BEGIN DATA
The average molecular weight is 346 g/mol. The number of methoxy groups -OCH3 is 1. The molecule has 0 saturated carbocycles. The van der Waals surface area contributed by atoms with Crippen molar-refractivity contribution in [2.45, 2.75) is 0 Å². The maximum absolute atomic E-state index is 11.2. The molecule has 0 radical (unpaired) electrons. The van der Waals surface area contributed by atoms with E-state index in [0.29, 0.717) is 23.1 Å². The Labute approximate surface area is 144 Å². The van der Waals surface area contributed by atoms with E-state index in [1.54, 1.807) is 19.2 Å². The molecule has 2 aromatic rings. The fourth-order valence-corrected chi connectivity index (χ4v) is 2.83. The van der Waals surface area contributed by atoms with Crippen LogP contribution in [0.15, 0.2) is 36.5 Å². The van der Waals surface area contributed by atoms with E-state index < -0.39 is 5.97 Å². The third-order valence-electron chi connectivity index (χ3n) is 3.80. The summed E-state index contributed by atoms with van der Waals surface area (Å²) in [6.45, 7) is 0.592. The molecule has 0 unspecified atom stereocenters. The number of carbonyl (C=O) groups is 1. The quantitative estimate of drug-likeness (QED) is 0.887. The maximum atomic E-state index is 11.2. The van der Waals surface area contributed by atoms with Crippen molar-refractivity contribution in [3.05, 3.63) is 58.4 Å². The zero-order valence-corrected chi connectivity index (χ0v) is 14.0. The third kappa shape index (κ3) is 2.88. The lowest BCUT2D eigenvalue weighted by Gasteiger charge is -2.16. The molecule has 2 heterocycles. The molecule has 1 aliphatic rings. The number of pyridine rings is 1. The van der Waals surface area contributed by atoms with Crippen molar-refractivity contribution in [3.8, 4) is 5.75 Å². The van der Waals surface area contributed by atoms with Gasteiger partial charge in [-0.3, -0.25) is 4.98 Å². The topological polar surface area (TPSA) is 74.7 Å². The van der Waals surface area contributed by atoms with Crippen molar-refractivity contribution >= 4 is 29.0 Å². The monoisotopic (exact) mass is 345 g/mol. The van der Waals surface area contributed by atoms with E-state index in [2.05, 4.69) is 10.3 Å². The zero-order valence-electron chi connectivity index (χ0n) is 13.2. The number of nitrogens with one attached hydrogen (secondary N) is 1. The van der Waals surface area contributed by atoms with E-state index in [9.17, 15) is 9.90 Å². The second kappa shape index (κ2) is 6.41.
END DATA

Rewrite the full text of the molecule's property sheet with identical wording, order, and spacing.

The average molecular weight is 346 g/mol. The number of methoxy groups -OCH3 is 1. The molecule has 0 saturated carbocycles. The van der Waals surface area contributed by atoms with Crippen molar-refractivity contribution in [2.45, 2.75) is 0 Å². The maximum absolute atomic E-state index is 11.2. The molecule has 0 radical (unpaired) electrons. The van der Waals surface area contributed by atoms with E-state index in [0.29, 0.717) is 23.1 Å². The Labute approximate surface area is 144 Å². The van der Waals surface area contributed by atoms with E-state index in [1.54, 1.807) is 19.2 Å². The molecule has 2 aromatic rings. The fourth-order valence-corrected chi connectivity index (χ4v) is 2.83. The van der Waals surface area contributed by atoms with Crippen LogP contribution in [0.15, 0.2) is 36.5 Å². The van der Waals surface area contributed by atoms with E-state index < -0.39 is 5.97 Å². The third-order valence-electron chi connectivity index (χ3n) is 3.80. The summed E-state index contributed by atoms with van der Waals surface area (Å²) in [6.45, 7) is 0.592. The molecule has 0 unspecified atom stereocenters. The number of carbonyl (C=O) groups is 1. The quantitative estimate of drug-likeness (QED) is 0.887. The maximum atomic E-state index is 11.2. The van der Waals surface area contributed by atoms with Crippen molar-refractivity contribution in [3.05, 3.63) is 58.4 Å². The zero-order valence-corrected chi connectivity index (χ0v) is 14.0. The third kappa shape index (κ3) is 2.88. The lowest BCUT2D eigenvalue weighted by Gasteiger charge is -2.16. The molecule has 2 heterocycles. The molecule has 1 aliphatic rings. The number of pyridine rings is 1. The van der Waals surface area contributed by atoms with Crippen molar-refractivity contribution in [3.8, 4) is 5.75 Å². The van der Waals surface area contributed by atoms with Gasteiger partial charge in [-0.3, -0.25) is 4.98 Å². The topological polar surface area (TPSA) is 74.7 Å². The van der Waals surface area contributed by atoms with Crippen molar-refractivity contribution >= 4 is 29.0 Å². The monoisotopic (exact) mass is 345 g/mol. The van der Waals surface area contributed by atoms with E-state index in [2.05, 4.69) is 10.3 Å². The zero-order valence-electron chi connectivity index (χ0n) is 13.2. The number of nitrogens with one attached hydrogen (secondary N) is 1. The van der Waals surface area contributed by atoms with E-state index in [9.17, 15) is 9.90 Å². The second kappa shape index (κ2) is 6.41.